Water oxidation (WO) and oxygen reduction (OR) are crucial reactions to produce and to consume solar fuels. It is important that WO and OR occur with very high catalytic rates with only a very small thermodynamic driving force (i.e. a small overpotential). In these terms, natural catalysts perform significantly better than the artificial systems. Especially the copper enzyme Laccase operates fast at a low overpotential. In principle one could use the same design principles used in the enzymatic systems to produce artificial catalysts for OR and WO. It is envisioned that for the most ideal OR and WO catalysts:
1. all redox reactions within the catalytic cycle should occur as close as possible to the thermodynamic potential where OR and WO become accessible.
2. Equilibria that are not coupled to redox reactions need to be biased for product formation.
3. Proton shuttles are necessary to manage proton transfer concerted with electron-transfer and electron-transfer coupled to O–O bond cleavage or O–O bond formation.
In this proposal molecular copper catalysts for OR and WO are studied by means of a combined electrochemical and computational approach, taking in account the design principles above. Experiments will be carried out wherein the structure of the catalyst is linked to the observed catalytic activity and the potential energy surface of the catalytic cycle. The proposal is in particular focused on the rate-determining step of the catalytic reaction, as improvements here will directly lead to enhanced catalytic rates. A functional model system of Laccase will be designed to study the rate limiting proton-and-electron-coupled O–O bond scission reaction, which is the rate limiting step in OR by Laccase.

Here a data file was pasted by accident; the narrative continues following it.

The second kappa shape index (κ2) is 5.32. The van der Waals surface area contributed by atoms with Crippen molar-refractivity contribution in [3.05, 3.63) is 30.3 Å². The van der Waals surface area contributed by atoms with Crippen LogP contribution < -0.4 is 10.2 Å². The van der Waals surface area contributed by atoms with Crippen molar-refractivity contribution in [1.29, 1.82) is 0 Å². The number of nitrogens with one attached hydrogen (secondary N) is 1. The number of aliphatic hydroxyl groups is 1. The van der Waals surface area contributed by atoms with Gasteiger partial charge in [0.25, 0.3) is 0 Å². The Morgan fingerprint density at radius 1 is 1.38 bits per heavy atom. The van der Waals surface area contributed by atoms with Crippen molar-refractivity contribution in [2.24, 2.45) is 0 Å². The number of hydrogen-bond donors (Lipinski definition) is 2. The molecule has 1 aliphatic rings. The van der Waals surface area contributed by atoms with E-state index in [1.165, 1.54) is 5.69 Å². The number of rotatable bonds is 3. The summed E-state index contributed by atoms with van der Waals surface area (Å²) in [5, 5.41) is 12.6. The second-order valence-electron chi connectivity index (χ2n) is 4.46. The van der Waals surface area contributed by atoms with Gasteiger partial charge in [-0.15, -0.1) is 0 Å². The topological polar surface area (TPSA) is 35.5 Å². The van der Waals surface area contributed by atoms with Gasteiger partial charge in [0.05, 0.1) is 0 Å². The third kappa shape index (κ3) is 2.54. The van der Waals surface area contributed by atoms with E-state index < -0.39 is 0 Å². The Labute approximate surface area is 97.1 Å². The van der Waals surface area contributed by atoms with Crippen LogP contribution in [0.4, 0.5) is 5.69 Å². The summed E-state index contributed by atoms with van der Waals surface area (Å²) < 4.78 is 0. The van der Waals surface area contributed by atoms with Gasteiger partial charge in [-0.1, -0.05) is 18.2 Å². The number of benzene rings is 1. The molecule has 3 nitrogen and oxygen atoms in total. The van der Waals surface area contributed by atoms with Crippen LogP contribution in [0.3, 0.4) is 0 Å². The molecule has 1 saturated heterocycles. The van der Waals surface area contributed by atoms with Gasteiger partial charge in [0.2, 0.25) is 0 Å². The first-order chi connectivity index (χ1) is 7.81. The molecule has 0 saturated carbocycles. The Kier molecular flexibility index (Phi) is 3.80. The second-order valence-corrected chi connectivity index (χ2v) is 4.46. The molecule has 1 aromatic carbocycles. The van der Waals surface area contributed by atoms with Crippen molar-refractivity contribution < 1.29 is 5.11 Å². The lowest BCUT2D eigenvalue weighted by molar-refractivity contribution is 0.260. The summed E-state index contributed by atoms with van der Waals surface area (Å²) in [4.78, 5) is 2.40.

The aim of the proposal is to significantly increase of fundamental understanding of the design principles for molecular OR and WO catalysts and to deliver new and very active molecular copper catalysts for OR and WO at the end of the project.
Fields of science
- natural sciencesphysical sciencesthermodynamics
- natural scienceschemical scienceselectrochemistryelectrolysis
- engineering and technologyenvironmental engineeringenergy and fuelsenergy conversion
- engineering and technologyenvironmental engineeringenergy and fuelsfuel cell
- natural sciencesbiological sciencesbiochemistrybiomoleculesproteinsenzymes
Call for proposal
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